‘Haftar cannot win this war,’ Turkish Foreign Minister says of Libya conflict

Turkish Foreign Minister Mevlut Cavusoglu says Libya’s eastern-based renegade military commander Khalifa Haftar will not manage to emerge victorious out of the ongoing conflict in the country.

Ankara provides military support to the rival Government of National Accord (GNA) to fend off offensives by Haftar’s forces.

“Taking back the coastline from Tripoli to Tunisia, recapturing international airports, and progress made from air and land operations shows essentially that Haftar cannot win this war,” Turkey’s official Anadolu news agency quoted Cavusoglu as saying in a televised interview on Wednesday.

Haftar’s militias recently stepped up their attacks, but GNA forces – who are under the command of Libyan Prime Minister Fayez al-Sarraj – began to repel them with a counterattack and captured key positions, Cavusoglu added.

“The Haftar side doesn’t want a political solution in Libya, nor do the countries backing Haftar such as the United Arab Emirates, Egypt, and Wagner [Group] mercenaries,” the top Turkish diplomat pointed out.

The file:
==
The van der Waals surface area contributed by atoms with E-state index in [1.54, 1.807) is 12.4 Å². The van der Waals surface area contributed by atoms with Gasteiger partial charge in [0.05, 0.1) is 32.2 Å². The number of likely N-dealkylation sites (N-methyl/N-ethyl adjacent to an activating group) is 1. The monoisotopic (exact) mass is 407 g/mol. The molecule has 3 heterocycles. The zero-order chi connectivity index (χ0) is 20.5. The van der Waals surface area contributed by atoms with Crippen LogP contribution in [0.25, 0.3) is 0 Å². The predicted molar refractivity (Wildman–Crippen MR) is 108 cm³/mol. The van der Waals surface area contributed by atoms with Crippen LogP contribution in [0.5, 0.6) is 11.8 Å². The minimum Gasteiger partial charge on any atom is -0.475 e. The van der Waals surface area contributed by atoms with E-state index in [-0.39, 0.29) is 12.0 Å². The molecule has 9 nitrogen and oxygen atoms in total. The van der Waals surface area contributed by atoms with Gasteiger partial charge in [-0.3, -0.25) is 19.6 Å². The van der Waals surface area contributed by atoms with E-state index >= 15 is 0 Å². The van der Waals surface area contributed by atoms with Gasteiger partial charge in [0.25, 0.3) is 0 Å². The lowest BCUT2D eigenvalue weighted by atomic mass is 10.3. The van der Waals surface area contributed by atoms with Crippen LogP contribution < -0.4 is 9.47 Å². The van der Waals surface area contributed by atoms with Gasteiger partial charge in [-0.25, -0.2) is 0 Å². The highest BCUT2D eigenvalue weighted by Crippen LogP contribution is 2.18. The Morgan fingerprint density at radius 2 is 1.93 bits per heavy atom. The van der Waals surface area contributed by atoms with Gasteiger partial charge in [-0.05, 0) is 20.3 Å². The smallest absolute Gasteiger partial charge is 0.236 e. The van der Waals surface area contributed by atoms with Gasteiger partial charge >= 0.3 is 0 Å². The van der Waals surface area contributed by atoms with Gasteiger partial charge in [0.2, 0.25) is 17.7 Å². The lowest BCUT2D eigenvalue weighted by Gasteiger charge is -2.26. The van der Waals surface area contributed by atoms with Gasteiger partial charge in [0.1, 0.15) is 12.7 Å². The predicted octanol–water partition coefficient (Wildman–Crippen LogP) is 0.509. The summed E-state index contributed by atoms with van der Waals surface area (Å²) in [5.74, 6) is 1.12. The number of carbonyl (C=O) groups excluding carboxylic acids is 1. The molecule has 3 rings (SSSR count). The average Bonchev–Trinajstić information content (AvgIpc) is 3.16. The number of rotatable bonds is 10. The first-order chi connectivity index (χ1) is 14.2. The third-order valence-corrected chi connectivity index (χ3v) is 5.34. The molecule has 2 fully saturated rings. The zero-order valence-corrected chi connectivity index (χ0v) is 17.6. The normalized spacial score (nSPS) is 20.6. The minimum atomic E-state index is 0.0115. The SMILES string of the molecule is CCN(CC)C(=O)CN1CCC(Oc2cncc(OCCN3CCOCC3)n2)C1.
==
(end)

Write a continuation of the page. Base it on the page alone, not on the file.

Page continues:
On May 21, Turkey warned that attacks on its interests in Libya by Haftar’s Libyan National Army (LNA) forces will have “grave consequences.”

Turkish Foreign Ministry spokesman Hami Aksoy said at the time that the forces had received warplanes with “foreign support” and that they had vowed to target Turkish positions in Libya with an air campaign.

“In the event Turkish interests in Libya are targeted, this will have very grave consequences,” he said.

Separately, Turkish presidential spokesman Ibrahim Kalin underlined that attacks on Turkish positions would prompt heavy retaliation, according to Turkish-language NTV television news channel.

The so-called Syrian Observatory for Human Rights, citing local sources, reported on May 24 that some 10,100 Turkish-backed militants, some of whom are non-Syrian nationals, have arrived in Libya so far.

Another 3,400 militants are currently receiving training in Turkish camps, said the Britain-based watchdog group.

Two seats of power have emerged in Libya since 2011, when a popular uprising and a NATO intervention led to the ouster of long-time dictator Muammar Gaddafi and his execution by unruly fighters.

Haftar in eastern Libya is supported by Egypt and the United Arab Emirates; whilst the UN-backed Government of National Accord (GNA) in Tripoli enjoys military backing from Turkey.

A bill passed by the Turkish parliament earlier this year allows the Ankara government to deploy forces to Libya to intervene in the civil war in the North African country.


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